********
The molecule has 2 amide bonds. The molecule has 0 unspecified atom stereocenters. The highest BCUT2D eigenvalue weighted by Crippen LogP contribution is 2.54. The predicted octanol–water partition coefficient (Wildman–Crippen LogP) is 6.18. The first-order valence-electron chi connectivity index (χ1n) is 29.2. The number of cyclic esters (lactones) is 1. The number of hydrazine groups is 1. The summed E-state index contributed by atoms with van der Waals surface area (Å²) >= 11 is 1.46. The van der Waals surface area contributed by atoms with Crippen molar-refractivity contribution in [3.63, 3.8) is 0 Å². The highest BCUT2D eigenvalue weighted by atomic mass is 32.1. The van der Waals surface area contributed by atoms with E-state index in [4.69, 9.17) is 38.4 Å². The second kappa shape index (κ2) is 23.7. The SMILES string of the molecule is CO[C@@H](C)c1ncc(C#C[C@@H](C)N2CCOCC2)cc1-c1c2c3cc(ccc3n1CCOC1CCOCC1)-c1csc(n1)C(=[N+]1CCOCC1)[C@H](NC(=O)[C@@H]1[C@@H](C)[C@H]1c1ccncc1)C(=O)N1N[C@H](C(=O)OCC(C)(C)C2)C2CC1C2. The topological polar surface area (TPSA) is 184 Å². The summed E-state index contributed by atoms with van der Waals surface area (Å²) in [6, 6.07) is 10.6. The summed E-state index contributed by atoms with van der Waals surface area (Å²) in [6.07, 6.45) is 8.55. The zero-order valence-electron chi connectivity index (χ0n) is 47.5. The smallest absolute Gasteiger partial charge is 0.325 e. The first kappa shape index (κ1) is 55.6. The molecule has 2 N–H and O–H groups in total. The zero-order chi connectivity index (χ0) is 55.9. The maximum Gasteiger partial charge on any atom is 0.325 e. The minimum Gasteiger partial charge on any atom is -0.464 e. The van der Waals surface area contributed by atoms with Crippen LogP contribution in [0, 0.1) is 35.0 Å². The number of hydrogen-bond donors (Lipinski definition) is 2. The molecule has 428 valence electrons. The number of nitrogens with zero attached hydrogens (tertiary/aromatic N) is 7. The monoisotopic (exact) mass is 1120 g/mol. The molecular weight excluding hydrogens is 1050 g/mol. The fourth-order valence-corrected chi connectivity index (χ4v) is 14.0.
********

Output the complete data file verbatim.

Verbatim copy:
The molecule has 2 amide bonds. The molecule has 0 unspecified atom stereocenters. The highest BCUT2D eigenvalue weighted by Crippen LogP contribution is 2.54. The predicted octanol–water partition coefficient (Wildman–Crippen LogP) is 6.18. The first-order valence-electron chi connectivity index (χ1n) is 29.2. The number of cyclic esters (lactones) is 1. The number of hydrazine groups is 1. The summed E-state index contributed by atoms with van der Waals surface area (Å²) >= 11 is 1.46. The van der Waals surface area contributed by atoms with Crippen molar-refractivity contribution in [3.63, 3.8) is 0 Å². The highest BCUT2D eigenvalue weighted by atomic mass is 32.1. The van der Waals surface area contributed by atoms with E-state index in [4.69, 9.17) is 38.4 Å². The second kappa shape index (κ2) is 23.7. The SMILES string of the molecule is CO[C@@H](C)c1ncc(C#C[C@@H](C)N2CCOCC2)cc1-c1c2c3cc(ccc3n1CCOC1CCOCC1)-c1csc(n1)C(=[N+]1CCOCC1)[C@H](NC(=O)[C@@H]1[C@@H](C)[C@H]1c1ccncc1)C(=O)N1N[C@H](C(=O)OCC(C)(C)C2)C2CC1C2. The topological polar surface area (TPSA) is 184 Å². The summed E-state index contributed by atoms with van der Waals surface area (Å²) in [6, 6.07) is 10.6. The summed E-state index contributed by atoms with van der Waals surface area (Å²) in [6.07, 6.45) is 8.55. The zero-order valence-electron chi connectivity index (χ0n) is 47.5. The smallest absolute Gasteiger partial charge is 0.325 e. The first kappa shape index (κ1) is 55.6. The molecule has 2 N–H and O–H groups in total. The zero-order chi connectivity index (χ0) is 55.9. The maximum Gasteiger partial charge on any atom is 0.325 e. The minimum Gasteiger partial charge on any atom is -0.464 e. The van der Waals surface area contributed by atoms with Crippen LogP contribution in [0, 0.1) is 35.0 Å². The number of hydrogen-bond donors (Lipinski definition) is 2. The molecule has 428 valence electrons. The number of nitrogens with zero attached hydrogens (tertiary/aromatic N) is 7. The monoisotopic (exact) mass is 1120 g/mol. The molecular weight excluding hydrogens is 1050 g/mol. The fourth-order valence-corrected chi connectivity index (χ4v) is 14.0.